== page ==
Energy development and private property rights sharply clashed Thursday in a hearing before the Senate Energy and Telecommunications Committee over a bill that would allow developers of “merchant” transmission lines to take private land for the public good.
Testimony over House Bill 198, which had its first hearing in the Senate after previously being approved in the House, lasted more than three hours, with dozens of residents and informational witnesses speaking.
If the bill is passed, “a person” issued a certificate under the Major Facilities Citing Act to build transmission lines or other large infrastructure would have the right to initiate condemnation proceedings.
A decision last year by a Glacier County District Court judge who ruled Toronto-based Tonbridge Power Inc. did not have the authority to use eminent domain prompted the legislation. Tonbridge is building the 215-mile Montana Alberta Tie Line merchant transmission line between Great Falls and Lethbridge, and the ruling stalled the project.
With a merchant line, the developer accepts the risk of the project rather than ratepayers of a public utility, such as NorthWestern Energy. Merchant line developers finance construction by selling shipping rights to the line. In Tonbridge’s case, it sold capacity to wind farm developers who want to ship electricity generated in Montana to bigger markets.
Landowners see the bill as a change in state law for a single company, as well as a general expansion of eminent domain powers.
“This is just a sweetheart deal for a Canadian company, and allows them to condemn Montana farmland for their own use – and that’s just absolutely wrong,” said Larry Martin, a farmer from Conrad who owns land in path of MATL.
John Alke, an attorney representing Tonbridge and Montana Dakota Utilities, said the Glacier County judge’s ruling was only the second time a Montana court applied an “entity specific” standard to prevent an out-of-state developer from using eminent domain.
The first time, in 1907, the Legislature quickly passed a law ensuring a company’s eminent domain powers in building Hauser Dam, he said.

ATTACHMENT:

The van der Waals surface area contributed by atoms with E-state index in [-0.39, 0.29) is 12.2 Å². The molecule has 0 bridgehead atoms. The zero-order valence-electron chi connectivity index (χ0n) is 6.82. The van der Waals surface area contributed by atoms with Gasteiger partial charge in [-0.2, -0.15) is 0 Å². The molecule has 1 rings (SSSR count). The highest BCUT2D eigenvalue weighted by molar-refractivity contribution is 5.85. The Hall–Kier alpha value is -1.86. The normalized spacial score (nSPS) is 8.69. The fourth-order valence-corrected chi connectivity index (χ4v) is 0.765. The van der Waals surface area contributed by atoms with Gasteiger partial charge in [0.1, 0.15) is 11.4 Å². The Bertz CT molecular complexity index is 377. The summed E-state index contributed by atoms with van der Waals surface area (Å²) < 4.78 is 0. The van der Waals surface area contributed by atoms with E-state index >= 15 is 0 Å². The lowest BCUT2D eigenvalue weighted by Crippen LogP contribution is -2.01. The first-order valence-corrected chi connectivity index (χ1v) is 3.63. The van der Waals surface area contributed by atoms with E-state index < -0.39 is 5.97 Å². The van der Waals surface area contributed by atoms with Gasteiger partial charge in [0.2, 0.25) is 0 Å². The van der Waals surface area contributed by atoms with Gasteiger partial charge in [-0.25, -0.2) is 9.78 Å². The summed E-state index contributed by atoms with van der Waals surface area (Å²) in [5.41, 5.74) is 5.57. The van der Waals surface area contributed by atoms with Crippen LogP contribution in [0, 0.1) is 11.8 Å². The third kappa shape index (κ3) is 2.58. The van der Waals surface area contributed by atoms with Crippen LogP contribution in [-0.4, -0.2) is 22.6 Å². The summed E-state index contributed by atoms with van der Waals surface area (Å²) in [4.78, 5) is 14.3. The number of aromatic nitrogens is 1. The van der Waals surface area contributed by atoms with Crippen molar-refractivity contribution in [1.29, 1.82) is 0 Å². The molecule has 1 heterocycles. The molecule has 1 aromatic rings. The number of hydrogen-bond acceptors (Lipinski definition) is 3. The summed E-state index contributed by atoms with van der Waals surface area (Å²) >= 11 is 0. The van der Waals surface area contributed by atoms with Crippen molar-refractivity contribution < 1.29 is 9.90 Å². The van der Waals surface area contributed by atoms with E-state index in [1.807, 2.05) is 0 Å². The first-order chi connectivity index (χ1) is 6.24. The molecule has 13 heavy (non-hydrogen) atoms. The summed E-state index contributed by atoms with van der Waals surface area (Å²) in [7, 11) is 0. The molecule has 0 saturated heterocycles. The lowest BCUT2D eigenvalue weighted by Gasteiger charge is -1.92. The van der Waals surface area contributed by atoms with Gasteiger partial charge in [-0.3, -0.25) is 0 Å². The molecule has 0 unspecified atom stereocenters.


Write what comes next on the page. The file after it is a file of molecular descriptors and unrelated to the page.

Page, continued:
What matters in determining whether an entity has eminent domain power, Alke said, is whether the project benefits the public, not the type of entity doing the work.
If HB198 does not pass, “my client, MATL, is in serious trouble,” Alke said.
“It is in the middle of construction,” he said. “It has crews in the field.”
Derek Moretz, with wind farm developer NaturEner, said his company’s proposed $700 million Rim Rock Wind Farm in Glacier and Toole counties will not be built if MATL is not completed. Any holdup in building the line also could delay the wind farm because federal production tax credits are set to expire in 2012, he said.
“Without this eminent domain tool, we’re just not going to be able to develop these linear infrastructure projects,” said Brett Doney, president of Great Falls Development Authority.
Rep. Ken Peterson, R-Billings, the bill’s sponsor, said the bill doesn’t overhaul the current eminent domain law, but rather clarifies who can use it, including NorthWestern Energy.
Opponents of the bill disagreed with Peterson’s characterization, saying the Legislature never previously granted eminent domain power to a merchant line developer.
“This bill has a narrow motivation with broad affects,” said Beth Kaeding of Bozeman, past chair of the Northern Plains Resource Council.
Lyle Quick traveled to the hearing from Circle in Eastern Montana, where the Keystone XL pipeline is proposed, in order to testify. The line, being developed by TransCanada, would ship oil from Canada to the Gulf Coast, and Quick said HB198 could carry ramifications for that project as well.
“They’re cheapskates and a foreign company trying to beat these farmers and ranchers,” said Quick, who said he was representing 10 angry cattle ranchers – eight Republicans and two Democrats – who oppose HB198.
The Republicans are mad because “we are a party of property rights,” he said. The Democrats are mad because Gov. Brian Schweitzer, also a Democrat, supports the pipeline.
Some residents with land along MATL testified Thursday that they have been treated poorly by Tonbridge in negotiations. They urged lawmakers to vote against HB198.
Residents identifying themselves as tea party representatives, noting the state’s strong property rights protections, also spoke against the legislation. Union representatives spoke in favor of HB198, citing the jobs the projects would create.
Sen. Jim Peterson, R-Buffalo, said supporters of both natural resource development and private property rights are “caught in a vice” as a result of the controversy.
Jim Peterson spoke in favor of the bill, saying shipping electricity out of state is in the public interest, and comparing it to farmers exporting wheat.
“It might not be in Montana, but it is public use just like food is public use,” he said.
Katrina Martin, who lives east of Dutton near the MATL line route, took exception to Jim Peterson’s export comparison during her testimony.
“Yes, I export my wheat,” Martin said. “But I do not get to condemn my neighbor’s property to do it.”
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